Similarly, Marie W., 35, says that she and her partner have had a difficult time finding moments for intimacy with one of them unemployed and the other an essential worker. “She works in a grocery store and tries to keep her distance from me when she comes home in case she catches anything at work,” Marie explains. “I’ve been depressed since I lost my job at the end of March, so I haven’t been in the mood much anyway.”
For some couples, there’s a feeling that spending every moment together means you don’t have to put in an effort anymore. And if you’re currently lacking the motivation to do anything, finding new ways to be romantic in quarantine may not be at the top of your list.
“Spending too much time together can also result in taking each other for granted and not making an effort sexually,” Dr. Kim Chronister, clinical psychologist, tells HelloGiggles. Just like staring at the same four walls can get old fast, only seeing one human a day—your partner—can start to take its toll. Boredom can easily set in, and a routine of inactivity can creep into your sex life as well.
Additionally, sex—like any form of close contact—can feel risky right now, since it’s still not totally clear how coronavirus is spread. According to Planned Parenthood, there is currently no evidence that semen or vaginal fluids can carry and spread the virus, while NYC Health states that there is a risk of transmitting it through certain sexual acts like rimming. We know for sure that the virus is spread through saliva, or droplets released when someone sneezes or coughs. And since safeguarding against physical closeness during sex is pretty impossible, some couples are forgoing any physical touching as a precaution.
Sex and relationships expert Dr. Marcus Anwar notes that he and his own partner have been having less sex because they’re afraid. “As much as we are both in self-isolation, we still have to step away from the safety of our home and into the public once or twice a week, where you can contract the coronavirus,” he tells HelloGiggles. “What if one of us contracts the virus with no symptoms and we pass it to one another?”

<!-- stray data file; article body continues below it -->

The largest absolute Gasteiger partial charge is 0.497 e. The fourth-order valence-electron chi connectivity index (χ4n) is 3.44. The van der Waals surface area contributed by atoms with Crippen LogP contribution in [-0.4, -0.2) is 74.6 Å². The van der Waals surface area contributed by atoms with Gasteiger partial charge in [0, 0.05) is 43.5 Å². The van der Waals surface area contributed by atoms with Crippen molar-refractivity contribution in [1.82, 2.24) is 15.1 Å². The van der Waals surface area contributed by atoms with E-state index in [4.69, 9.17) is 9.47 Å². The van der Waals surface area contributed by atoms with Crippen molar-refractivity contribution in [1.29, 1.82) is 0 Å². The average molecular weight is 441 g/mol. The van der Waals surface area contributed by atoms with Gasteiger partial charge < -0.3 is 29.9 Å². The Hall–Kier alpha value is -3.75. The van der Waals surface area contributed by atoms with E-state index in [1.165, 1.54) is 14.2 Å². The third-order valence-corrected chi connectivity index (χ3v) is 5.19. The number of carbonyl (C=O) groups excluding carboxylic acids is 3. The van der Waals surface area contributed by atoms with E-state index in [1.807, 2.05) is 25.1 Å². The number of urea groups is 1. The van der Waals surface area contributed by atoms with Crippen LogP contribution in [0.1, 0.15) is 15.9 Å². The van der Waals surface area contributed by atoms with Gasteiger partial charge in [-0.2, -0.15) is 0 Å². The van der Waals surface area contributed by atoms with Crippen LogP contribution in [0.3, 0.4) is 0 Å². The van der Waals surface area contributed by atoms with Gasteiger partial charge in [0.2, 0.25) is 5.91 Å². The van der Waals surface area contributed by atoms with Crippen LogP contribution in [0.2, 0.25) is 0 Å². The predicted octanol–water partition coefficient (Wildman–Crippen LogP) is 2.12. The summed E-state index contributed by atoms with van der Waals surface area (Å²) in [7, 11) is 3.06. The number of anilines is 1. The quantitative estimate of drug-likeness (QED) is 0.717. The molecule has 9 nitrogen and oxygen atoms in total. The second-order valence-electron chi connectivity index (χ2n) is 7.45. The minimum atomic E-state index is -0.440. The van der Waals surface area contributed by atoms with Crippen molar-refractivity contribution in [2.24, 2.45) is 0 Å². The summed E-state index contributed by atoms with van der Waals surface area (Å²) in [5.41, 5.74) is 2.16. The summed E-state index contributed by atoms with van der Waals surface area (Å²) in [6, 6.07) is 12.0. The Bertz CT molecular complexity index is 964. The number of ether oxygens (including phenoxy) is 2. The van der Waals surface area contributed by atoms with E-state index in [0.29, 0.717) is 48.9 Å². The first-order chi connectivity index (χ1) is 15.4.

Lily J., 26, echoes this fear. “My partner is still going into the city for work, and we live in [NYC], the epicenter of the outbreak,” she says. “It’s silly because living together would be enough contact to pass it between each other, but we stopped having sex just to be extra careful.”
If you and your partner are wary of touching each other because of the virus, Dr. Chronister suggests making a list of sexual experiences you’d like to have together, and then rating them on a scale of one to 10 based on the level of intensity of touch and how comfortable you are with them. “Compare lists with each other and figure out where you want to start—preferably with the least intrusive activity that feels the most comfortable now,” she advises. “Then you can work your way up to 10 gradually together to reignite your sex life.”
Dr. Skyler adds that a daily relaxation practice with your partner, free of expectations, can help you feel more ready for sex. “I call this low-stress sex, whereby couples can discuss what they need and have capacity for,” she says. Try meditating or taking a bath together first to relax, then discuss what you feel ready for in the moment.
Don’t forget that masturbation is also a solid option. “Solo sex offers many of the same benefits of partnered sex: lower stress levels, heightened relaxation, and feeling more in the moment or more present,” Dr. O’Reilly explains. This can be a good solution if one partner is in the mood but the other isn’t, or if you’re both afraid of spreading the virus. If you’re comfortable, exploring mutual masturbation can also be a good tactic.
It’s normal to not feel turned on right now, but be sure to keep the lines of communication open with your partner so you can settle on what feels good for both of you in the moment.